An American grandson of the infamous scientist, struggling to prove that his grandfather was not as insane as people believe, is invited to Transylvania, where he discovers the process that reanimates a dead body.
After squandering the fresh air in the distant planet Spaceball, the good-for-nothing President Skroob orders the arch-villain henchman, Dark Helmet, to abduct the adjacent planet Druidia's Princess Vespa to strong-arm her father, King Roland, to provide them with the code to the planet's atmosphere. Under those circumstances, the seasoned mercenary, Lone Starr, and his trusty half-human, half canine sidekick, Barf, will attempt to save the princess in distress, while at the same time, the ruthless loan shark, Pizza the Hut is after them. But in the end, only he who can harness the mystical and mighty force known only as "The Schwartz", will be able to save the day.Written by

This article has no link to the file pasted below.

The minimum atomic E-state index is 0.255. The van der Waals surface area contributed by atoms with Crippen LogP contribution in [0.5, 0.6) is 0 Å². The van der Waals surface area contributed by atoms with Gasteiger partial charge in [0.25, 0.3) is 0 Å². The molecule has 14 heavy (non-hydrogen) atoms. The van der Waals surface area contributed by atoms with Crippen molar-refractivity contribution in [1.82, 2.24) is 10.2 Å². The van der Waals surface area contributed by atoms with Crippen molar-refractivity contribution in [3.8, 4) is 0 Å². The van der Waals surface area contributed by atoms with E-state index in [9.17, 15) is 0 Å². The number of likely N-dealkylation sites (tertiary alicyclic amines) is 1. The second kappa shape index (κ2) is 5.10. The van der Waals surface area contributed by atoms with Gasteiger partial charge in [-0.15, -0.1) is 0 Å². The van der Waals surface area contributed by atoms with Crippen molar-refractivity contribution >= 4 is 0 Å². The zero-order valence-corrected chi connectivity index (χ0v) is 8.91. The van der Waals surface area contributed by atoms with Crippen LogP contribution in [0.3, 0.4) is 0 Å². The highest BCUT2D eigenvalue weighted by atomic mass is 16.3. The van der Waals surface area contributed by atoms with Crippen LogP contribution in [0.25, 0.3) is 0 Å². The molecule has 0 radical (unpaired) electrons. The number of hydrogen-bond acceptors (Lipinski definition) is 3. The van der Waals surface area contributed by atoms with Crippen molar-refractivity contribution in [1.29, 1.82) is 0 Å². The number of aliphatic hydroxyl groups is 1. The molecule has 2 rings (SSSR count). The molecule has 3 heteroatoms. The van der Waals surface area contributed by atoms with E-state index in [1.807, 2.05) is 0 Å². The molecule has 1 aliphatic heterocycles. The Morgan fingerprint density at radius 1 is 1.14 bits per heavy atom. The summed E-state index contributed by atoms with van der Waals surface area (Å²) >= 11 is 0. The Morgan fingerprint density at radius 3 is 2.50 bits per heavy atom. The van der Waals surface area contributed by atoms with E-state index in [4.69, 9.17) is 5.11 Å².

According to Mel Brooks, this was one of the most expensive movies he had ever made, at twenty-five million dollars, with Dracula: Dead and Loving It (1995) a close second at twenty-two million dollars. By contrast, The Producers (1967) cost less than one million dollars to produce. See more »
When Princess Vespa is threatened with plastic surgery, the nurse zips up her shirt, but in the subsequent shot, her shirt is still unzipped. See more »
A joyous, hilarious fairy-tale (which just happens to be set in a galaxy resembling one far, far away, a long time ago)! Many cheap, childish, utterly irresistible gags. Special effects of sufficient quality that they don't distract. Excellent ensemble acting with Rick Moranis a real highlight. And a space Winnebago...
One of Mr. Brooks's finest efforts! When the cod-seriousness of Episodes I, II and III gets too much for you, just imagine Mace Windu with his Schwartz tangled and pop this movie on.
Now, it's getting a bit stuffy in here so I'm off to inhale some delightful Perri-air.
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